Commercial Vehicle Inspectors Who Compete are Leaders in Highway Safety
WASHINGTON, Aug. 24 /PRNewswire-USNewswire/ — Forty-four inspectors representing nearly every jurisdiction across North America convened this year in a city known for its champions — Pittsburgh — August 17-23, 썙 to compete in the Commercial Vehicle Safety Alliance’s (CVSA) North American Inspectors Championship (NAIC).
This year, Alex Bugeya, a CVSA-certified North American Standard Level I inspector from Ontario was awarded the Jimmy K. Ammons Grand Champion Award for his combined performances in seven competition elements including North American Standard Level I Inspection and North American Standard HAZMAT/Transportation of Dangerous Goods Inspection.
“I am so very proud of the men and women who put on a uniform and badge every day and dedicate their lives to commercial motor vehicle safety,” said Stephen F. Campbell, CVS
A’s Executive Director. “They are the ones making highways safer for everyone who drives alongside commercial motor vehicles and this championship recognizes them for their contribution to highway safety.”
“We owe a great debt of gratitude to commercial vehicle safety inspectors. These dedicated men and women vigilantly enforce safety regulations that help protect the lives
and well being of every traveler,” said Federal Motor Carrier Safety Administration (FMCSA) Acting Deputy Administrator Rose A. McMurray. “It is through the NAIC competition that we honor these law enforcement officers for their expertise, courage and commitment to highway safety.”
NAIC is managed by CVSA; funded in part by FMCSA and is successful due to strong industry participation and sponsorship.
Award presenters included Rose A. McMurray, Stephen F. Campbell, and CVSA President Darren E. Christle. NAIC also has been recognized by the American Society of Association Executives (ASAE) as an event that “Advances America.”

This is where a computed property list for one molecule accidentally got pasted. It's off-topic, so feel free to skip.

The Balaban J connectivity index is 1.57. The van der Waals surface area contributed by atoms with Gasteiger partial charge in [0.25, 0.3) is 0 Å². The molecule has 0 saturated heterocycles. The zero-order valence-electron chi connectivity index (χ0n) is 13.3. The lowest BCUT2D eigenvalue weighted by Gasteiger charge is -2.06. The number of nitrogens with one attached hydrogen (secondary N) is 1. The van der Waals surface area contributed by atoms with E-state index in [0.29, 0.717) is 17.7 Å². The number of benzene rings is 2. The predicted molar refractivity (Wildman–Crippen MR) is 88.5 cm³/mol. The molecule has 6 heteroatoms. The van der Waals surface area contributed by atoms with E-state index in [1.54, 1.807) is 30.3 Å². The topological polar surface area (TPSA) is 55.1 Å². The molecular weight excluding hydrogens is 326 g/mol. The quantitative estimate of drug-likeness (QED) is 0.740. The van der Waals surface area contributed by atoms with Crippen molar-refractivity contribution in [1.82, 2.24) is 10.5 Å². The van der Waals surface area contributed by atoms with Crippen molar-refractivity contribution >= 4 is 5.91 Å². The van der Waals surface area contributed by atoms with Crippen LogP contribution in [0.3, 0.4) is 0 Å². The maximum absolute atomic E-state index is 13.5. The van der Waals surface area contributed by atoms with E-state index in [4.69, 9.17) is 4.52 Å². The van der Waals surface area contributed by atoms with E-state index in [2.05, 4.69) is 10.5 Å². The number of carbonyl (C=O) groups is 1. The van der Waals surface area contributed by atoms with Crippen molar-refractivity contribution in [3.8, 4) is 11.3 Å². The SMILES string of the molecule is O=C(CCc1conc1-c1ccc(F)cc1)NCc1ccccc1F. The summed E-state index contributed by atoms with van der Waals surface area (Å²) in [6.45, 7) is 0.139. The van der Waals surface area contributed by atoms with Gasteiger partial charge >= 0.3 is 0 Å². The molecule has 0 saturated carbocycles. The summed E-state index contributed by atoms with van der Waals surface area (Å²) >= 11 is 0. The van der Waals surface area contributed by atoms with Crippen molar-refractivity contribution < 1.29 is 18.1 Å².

Of the 44 CVSA-certified North American Standard Level I roadside inspectors that competed in the 17th annual Championship, five inspectors represented Canada; three inspectors represented Mexico-SCT; and 36 representing the U.S.
In addition to the Grand Champion award, the following were also presented:
- High Points United States: Robert Keeney – Massachusetts
- High Points Canada: Alex Bugeya – Ontario
- High Points Mexico: Noe Mauricio Ley Jimenez – Mexico
- North American Standard Level I Inspection: 1. Alex Bugeya – Ontario; 2. Rick Smith – Alberta; 3. Frederick Heggestad – Arizona.
- North American Standard Level V Passenger Vehicle (Motorcoach) Inspection: 1. Darrin Rose – Oklahoma;
2. Katrina Robson – Florida; 3. Rick Smith – Alberta.
- North American Standard Hazardous Materials/Transportation of Dangerous Goods and Cargo Tank/Bulk Packagings Inspection: 1. Alex Bugeya – Ontario; 2. Robert Keeney – Massachusetts; 3. Pierre Grimard – Quebec.
- John Youngblood Award of Excellence: Charles Granger – Maine
- Team Award: Red Team: Team Leader – Timothy Cotter; James Canard – Arkansas; Jeffrey Boller – Michigan; Alex Bugeya – Ontario; Ronald Longolucco – Rhode Island; Jean-Paul Abel – South Carolina; John McFarland – Tennessee; Scott Theobald – Utah; Kenneth Clark – Virginia.
CVSA is an international not-for-profit organization comprised of local, state, provincial, territorial and federal motor carrier safety officials and industry representatives from the United States, Canada, and Mexico. Our mission is to promote commercial motor vehicle safety and security by providing leade
rship to enforcement, industry and policy makers. In addition, CVSA has several hundred associate members who are committed to helping the Alliance achieve its goals; uniformity, compatibility and reciprocity of commercial vehicle inspections, and enforcement activities throughout North America by individuals dedicated to highway safety and security. For more on CVSA visit www.cvsa.org.
SOURCE Federal Motor
Carrier Safety Administration
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There are many negative articles all over the news about semi’s, tour bus companies etc… What about the silent epidemic that’s growing exponentially that invloves interstate “Transport for Hire” operations by vehicles meeting the definition of “Commercial Vehicle” that aren’t even properly licensed?
http://www.UShip.Com is where you’ll find hundreds of such transports being gotten from everyday by these “Pick-up Truck” driving carriers.
There’s some great articles here on the same exact thing here:
A group of approximately 80 people have form a web site trying to address the same issue and gain some attention here:
Why can’t we get some attention drawn to these type of folks that are also placing the public at risk on our nations highways?
Afterall, since at least 70% on UShip.Com are transporting illegally, what system of checks and balances are in place for them?